Outside the campground, the midday heat was oppressive, but the redwood canopy offered instant relief for more than 100 people gathered for a special Saturday educational program co-hosted by Redwood National and State Parks, the Redwood Parks Association and members of the Tolowa Nation.
Tribal members performed dances from the Tolowa Na-dosh annual renewal ceremony, which is traditionally performed inside a redwood plank house, according to a Redwood National and State Parks news release.
For the demonstration, around 20 Tolowa dancers in full regalia and face paint performed beneath actual redwoods.
Led by Joseph Giovannetti, a Smith River Rancheria Tribal Council member and a professor of Native American studies at Humboldt State University, dancers ranged in age from toddlers to elders. The mood was solemn as Giovannetti asked that the audience wait to photograph the dancers until after the performance — a matter of respect for the sacred ceremony, he noted.
Dancers stood in a line facing the crowd, Giovannetti on the far left. The group chanted in unison, and during each song a different dancer moved forward out of line to perform solo in the center of the dance area.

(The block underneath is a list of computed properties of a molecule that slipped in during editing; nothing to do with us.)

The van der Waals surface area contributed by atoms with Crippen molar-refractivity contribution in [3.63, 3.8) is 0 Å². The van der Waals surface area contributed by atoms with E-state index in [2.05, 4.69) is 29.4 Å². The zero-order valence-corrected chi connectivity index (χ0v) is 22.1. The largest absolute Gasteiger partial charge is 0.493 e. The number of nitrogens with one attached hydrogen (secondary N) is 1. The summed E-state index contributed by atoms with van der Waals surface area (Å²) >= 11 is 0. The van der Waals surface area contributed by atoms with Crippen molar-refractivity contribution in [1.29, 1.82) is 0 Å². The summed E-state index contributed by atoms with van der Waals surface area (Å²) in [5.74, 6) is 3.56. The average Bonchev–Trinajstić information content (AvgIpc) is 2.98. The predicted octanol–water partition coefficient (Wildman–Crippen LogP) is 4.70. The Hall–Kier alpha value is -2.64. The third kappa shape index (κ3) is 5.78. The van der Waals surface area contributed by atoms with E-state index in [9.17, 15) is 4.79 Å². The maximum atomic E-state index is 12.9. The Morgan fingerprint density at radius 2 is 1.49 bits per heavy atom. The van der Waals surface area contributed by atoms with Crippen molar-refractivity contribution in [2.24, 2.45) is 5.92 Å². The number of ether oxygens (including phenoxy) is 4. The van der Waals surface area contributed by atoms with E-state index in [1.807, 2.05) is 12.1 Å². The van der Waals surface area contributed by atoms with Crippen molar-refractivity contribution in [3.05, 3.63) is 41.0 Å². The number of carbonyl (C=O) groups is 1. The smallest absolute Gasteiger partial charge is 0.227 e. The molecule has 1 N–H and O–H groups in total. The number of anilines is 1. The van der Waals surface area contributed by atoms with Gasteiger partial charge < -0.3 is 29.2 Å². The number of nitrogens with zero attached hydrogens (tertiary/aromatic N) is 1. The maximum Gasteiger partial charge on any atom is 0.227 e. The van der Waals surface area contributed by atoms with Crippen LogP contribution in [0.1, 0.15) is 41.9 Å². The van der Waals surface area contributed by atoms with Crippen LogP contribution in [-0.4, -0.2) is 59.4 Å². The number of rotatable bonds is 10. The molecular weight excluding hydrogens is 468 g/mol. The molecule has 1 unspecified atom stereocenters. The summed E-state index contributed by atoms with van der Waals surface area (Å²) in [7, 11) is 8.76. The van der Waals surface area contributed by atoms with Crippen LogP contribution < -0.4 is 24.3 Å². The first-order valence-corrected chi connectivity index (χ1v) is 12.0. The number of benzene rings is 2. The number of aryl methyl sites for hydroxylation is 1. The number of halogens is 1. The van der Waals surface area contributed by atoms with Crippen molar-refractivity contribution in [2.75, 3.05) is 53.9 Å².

A real Na-dosh ceremony would be centered around a fire, which is considered sacred for its life-giving
“We never turn our back to the fire,” Giovannetti said.
The Na-dosh tradition is unique in that women participate, unlike with other tribes in the region, Giovannetti added.
The Tolowa dance event has become a regular feature on the Jed Smith State Park calendar of educational presentations. Park ranger Jim Wheeler organizes the demonstration each year as a way for visitors to the area to connect with the historical roots of its original inhabitants.
While the dancing still captivates the audience, the Na-dosh demonstration was just that, Giovannetti emphasized -— a demonstration performed without the most important elements of the traditional ceremony, the medicine.
“It doesn’t have the power of a real ceremony,” he explained.